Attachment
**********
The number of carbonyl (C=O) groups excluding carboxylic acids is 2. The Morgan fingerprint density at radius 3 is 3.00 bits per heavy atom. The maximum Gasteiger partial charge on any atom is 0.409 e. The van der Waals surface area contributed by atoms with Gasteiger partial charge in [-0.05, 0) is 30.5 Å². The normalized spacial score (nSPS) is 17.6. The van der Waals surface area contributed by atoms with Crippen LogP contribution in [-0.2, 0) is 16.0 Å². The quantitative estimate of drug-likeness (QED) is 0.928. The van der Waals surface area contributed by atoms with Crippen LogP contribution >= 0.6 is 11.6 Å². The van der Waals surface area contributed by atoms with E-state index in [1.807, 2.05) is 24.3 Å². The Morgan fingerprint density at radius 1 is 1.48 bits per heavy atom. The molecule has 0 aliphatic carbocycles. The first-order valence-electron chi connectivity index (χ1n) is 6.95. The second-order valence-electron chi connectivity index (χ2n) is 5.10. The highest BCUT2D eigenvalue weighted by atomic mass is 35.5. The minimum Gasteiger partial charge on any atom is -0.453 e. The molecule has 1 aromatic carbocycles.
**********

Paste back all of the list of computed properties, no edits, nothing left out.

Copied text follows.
The number of carbonyl (C=O) groups excluding carboxylic acids is 2. The Morgan fingerprint density at radius 3 is 3.00 bits per heavy atom. The maximum Gasteiger partial charge on any atom is 0.409 e. The van der Waals surface area contributed by atoms with Gasteiger partial charge in [-0.05, 0) is 30.5 Å². The normalized spacial score (nSPS) is 17.6. The van der Waals surface area contributed by atoms with Crippen LogP contribution in [-0.2, 0) is 16.0 Å². The quantitative estimate of drug-likeness (QED) is 0.928. The van der Waals surface area contributed by atoms with Crippen LogP contribution >= 0.6 is 11.6 Å². The van der Waals surface area contributed by atoms with E-state index in [1.807, 2.05) is 24.3 Å². The Morgan fingerprint density at radius 1 is 1.48 bits per heavy atom. The molecule has 0 aliphatic carbocycles. The first-order valence-electron chi connectivity index (χ1n) is 6.95. The second-order valence-electron chi connectivity index (χ2n) is 5.10. The highest BCUT2D eigenvalue weighted by atomic mass is 35.5. The minimum Gasteiger partial charge on any atom is -0.453 e. The molecule has 1 aromatic carbocycles.